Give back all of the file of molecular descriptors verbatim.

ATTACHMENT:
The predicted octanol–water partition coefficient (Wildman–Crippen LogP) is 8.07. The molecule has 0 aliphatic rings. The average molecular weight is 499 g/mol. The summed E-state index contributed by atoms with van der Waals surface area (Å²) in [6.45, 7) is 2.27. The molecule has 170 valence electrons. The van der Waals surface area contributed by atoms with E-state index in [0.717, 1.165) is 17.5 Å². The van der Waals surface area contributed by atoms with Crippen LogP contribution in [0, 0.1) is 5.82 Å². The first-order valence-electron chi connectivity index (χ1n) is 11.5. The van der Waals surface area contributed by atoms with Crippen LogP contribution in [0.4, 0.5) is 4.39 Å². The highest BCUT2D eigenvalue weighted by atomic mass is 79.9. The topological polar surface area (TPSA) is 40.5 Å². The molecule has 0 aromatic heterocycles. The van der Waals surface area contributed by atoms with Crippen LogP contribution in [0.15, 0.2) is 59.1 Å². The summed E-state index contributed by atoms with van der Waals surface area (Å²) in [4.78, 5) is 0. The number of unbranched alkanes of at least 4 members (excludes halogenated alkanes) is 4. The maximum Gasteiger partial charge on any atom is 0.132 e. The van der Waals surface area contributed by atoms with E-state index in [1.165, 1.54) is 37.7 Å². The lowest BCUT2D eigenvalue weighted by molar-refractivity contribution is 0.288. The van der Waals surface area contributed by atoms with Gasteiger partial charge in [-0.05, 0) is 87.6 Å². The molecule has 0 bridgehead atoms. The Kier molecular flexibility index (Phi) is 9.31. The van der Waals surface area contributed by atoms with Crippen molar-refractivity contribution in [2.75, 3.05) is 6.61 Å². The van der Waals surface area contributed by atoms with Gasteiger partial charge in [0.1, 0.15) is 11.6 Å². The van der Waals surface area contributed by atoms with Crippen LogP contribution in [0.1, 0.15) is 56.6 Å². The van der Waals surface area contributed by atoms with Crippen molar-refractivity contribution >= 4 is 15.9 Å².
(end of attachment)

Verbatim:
The predicted octanol–water partition coefficient (Wildman–Crippen LogP) is 8.07. The molecule has 0 aliphatic rings. The average molecular weight is 499 g/mol. The summed E-state index contributed by atoms with van der Waals surface area (Å²) in [6.45, 7) is 2.27. The molecule has 170 valence electrons. The van der Waals surface area contributed by atoms with E-state index in [0.717, 1.165) is 17.5 Å². The van der Waals surface area contributed by atoms with Crippen LogP contribution in [0, 0.1) is 5.82 Å². The first-order valence-electron chi connectivity index (χ1n) is 11.5. The van der Waals surface area contributed by atoms with Crippen LogP contribution in [0.4, 0.5) is 4.39 Å². The highest BCUT2D eigenvalue weighted by atomic mass is 79.9. The topological polar surface area (TPSA) is 40.5 Å². The molecule has 0 aromatic heterocycles. The van der Waals surface area contributed by atoms with Crippen LogP contribution in [0.15, 0.2) is 59.1 Å². The summed E-state index contributed by atoms with van der Waals surface area (Å²) in [4.78, 5) is 0. The number of unbranched alkanes of at least 4 members (excludes halogenated alkanes) is 4. The maximum Gasteiger partial charge on any atom is 0.132 e. The van der Waals surface area contributed by atoms with E-state index in [1.165, 1.54) is 37.7 Å². The lowest BCUT2D eigenvalue weighted by molar-refractivity contribution is 0.288. The van der Waals surface area contributed by atoms with Gasteiger partial charge in [-0.05, 0) is 87.6 Å². The molecule has 0 bridgehead atoms. The Kier molecular flexibility index (Phi) is 9.31. The van der Waals surface area contributed by atoms with Crippen molar-refractivity contribution in [2.75, 3.05) is 6.61 Å². The van der Waals surface area contributed by atoms with Gasteiger partial charge in [0.1, 0.15) is 11.6 Å². The van der Waals surface area contributed by atoms with Crippen LogP contribution in [0.1, 0.15) is 56.6 Å². The van der Waals surface area contributed by atoms with Crippen molar-refractivity contribution >= 4 is 15.9 Å².